Washington State Patrol troopers with rifles guard the Nisqually entrance to Mount Rainier National Park on Sunday. (Greg Gilbert/AP)

Update, 2:38 p.m.: Authorities say the body of an Iraq war veteran suspected in the slaying of a Mount Rainier National Park ranger was believed to have been found dead in the park Monday, according to an Associated Press report.

Benjamin Colton Barnes, 24, apparently died after trudging into chest-deep snow while trying to elude snow-shoe wearing SWAT team members and other authorities who were on his trail.

Barnes reportedly fled to the remote park after an earlier shooting that wounded four near Seattle. Washington State Patrol spokesman Guy Gill said a body believed to be that of Barnes was found face-down in the snow. The identity of the body has not been confirmed.

Almost all park visitors had been evacuated from the area after the slaying Sunday of ranger Margaret Anderson. The park remained closed for a second day Monday.

Original post: Gunmen killed two federal law enforcement officers over the weekend in unrelated incidents, capping a deadly year for federal law enforcement agencies and marking the new year with a grave milestone.

Authorities were still searching Mount Rainier National Park on Monday by foot and air for a gunman suspected of killing National Park Service Ranger Margaret Anderson during a traffic stop Sunday. The park remains closed as the search continues, officials said.

Anderson was the first female park ranger killed in the line of duty in the agency’s history, the Park Service said Monday.

Pierce County, Wash., sheriff’s spokesman Ed Troyer told the Associated Press that Benjamin Colton Barnes, a 24-year-old believed to have survivalist skills, was a “strong person of interest” in the killing.

“We do have a very hot and dangerous situation,” Troyer told the AP on Monday.

The Park Service said that on Sunday morning, a car believed to be driven by Barnes failed to stop at a required tire chain checkpoint. Anderson blocked the road with her vehicle when Barnes’s vehicle failed to stop at the checkpoint. He then allegedly jumped from his car and opened fired, fatally shooting Anderson, the agency said.

Anderson, 34, is survived by her husband, who is also a park ranger, and two young children, NPS said.

Park Service Director Jon Jarvis called her killing “a heartbreaking, senseless tragedy” in a message sent to agency employees Monday.

The Rev. Joe Guttormsun, pastor of New Jerusalem Lutheran Church in Lovettsville in Loudoun County, said that Anderson and her husband, Eric, had become members of the church in 2007. He said the couple lived in Harpers Ferry, W.Va., and that Margaret Anderson had been a ranger at Harpers Ferry National Historic Park, while Eric Anderson worked at Antietam National Battlefield in Sharpsburg, Md.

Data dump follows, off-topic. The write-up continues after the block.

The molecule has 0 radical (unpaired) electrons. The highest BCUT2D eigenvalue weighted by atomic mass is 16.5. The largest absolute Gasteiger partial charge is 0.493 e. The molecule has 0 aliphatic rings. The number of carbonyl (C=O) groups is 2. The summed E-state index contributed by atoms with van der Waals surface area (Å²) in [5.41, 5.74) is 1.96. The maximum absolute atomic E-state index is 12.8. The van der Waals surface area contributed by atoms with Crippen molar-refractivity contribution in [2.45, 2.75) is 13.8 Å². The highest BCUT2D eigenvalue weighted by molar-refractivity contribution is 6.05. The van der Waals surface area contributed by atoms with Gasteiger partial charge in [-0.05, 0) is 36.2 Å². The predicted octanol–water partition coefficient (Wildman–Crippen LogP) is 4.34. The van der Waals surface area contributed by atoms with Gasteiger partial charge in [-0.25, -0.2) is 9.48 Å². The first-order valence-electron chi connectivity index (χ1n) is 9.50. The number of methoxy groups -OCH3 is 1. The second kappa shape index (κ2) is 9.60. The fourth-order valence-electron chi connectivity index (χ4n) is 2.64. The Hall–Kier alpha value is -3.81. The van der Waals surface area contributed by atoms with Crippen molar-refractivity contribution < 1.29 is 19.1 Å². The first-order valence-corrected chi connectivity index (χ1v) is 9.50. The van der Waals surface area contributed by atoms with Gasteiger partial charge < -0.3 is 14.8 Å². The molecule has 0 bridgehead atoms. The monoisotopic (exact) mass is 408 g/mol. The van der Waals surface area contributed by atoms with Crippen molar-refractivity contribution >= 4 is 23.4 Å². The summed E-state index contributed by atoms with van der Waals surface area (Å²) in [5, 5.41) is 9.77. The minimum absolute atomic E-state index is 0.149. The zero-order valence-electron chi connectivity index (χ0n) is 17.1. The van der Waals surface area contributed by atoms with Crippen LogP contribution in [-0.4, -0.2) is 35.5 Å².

“They were just a wonderful, wonderful couple,” Guttormsun said.

He said that in 2010, just before the birth of the first of their two daughters, they learned that they would both be assigned to Mount Rainier National Park.

“They were very, very excited,” the pastor said. “They loved the mountains, they loved the woods, they loved to travel.”

Guttormsun said he had lost touch with the couple after their move to Washington.

Anderson’s killing follows the death of U.S. Park Police Sgt. Mike Boehm, who died of a heart attack Dec. 16 after responding to reports of a suspected jumper at the Key Bridge in the District.

“These losses are painful reminders of the risks faced by National Park Service employees every day,” Jarvis said in his message. “Please be careful out there and watch out for each other.”

Before Sunday’s shooting, eight park rangers or Park Police officers had been killed in the line of duty since 1927, according to park service records.

On Saturday, an off-duty special agent for the Bureau of Alcohol, Tobacco, Firearms and Explosives was fatally shot on Long Island as he tried to stop a robber who held up a pharmacy.

Senior Special Agent John Capano, 51, an explosives specialist, died of a gunshot wound Saturday afternoon, according to local authorities.

He was picking up cancer medication for his elderly father about 2 p.m. on New Year’s Eve, in the small town of Seaford, N.Y., when he attempted to subdue the gunman, according to local news reports.

Capano’s death means that at least 11 federal law enforcement officers died or were killed while on the job or while responding to criminal acts in 2011, according to preliminary statistics released last week by the National Law Enforcement Officers Memorial Fund.

Nationwide, 173 law enforcement officers were killed in 2011, up 13 percent from the 153 killed in 2010. For the first time in 14 years, more officers died from firearms-related incidents than traffic-related incidents, the group said.

Attorney General Eric H. Holder Jr. last week called the uptick in deaths “a devastating and unacceptable trend” that he blamed on the growing prevalence of illegal gun use.

This post has been updated since it was first published.

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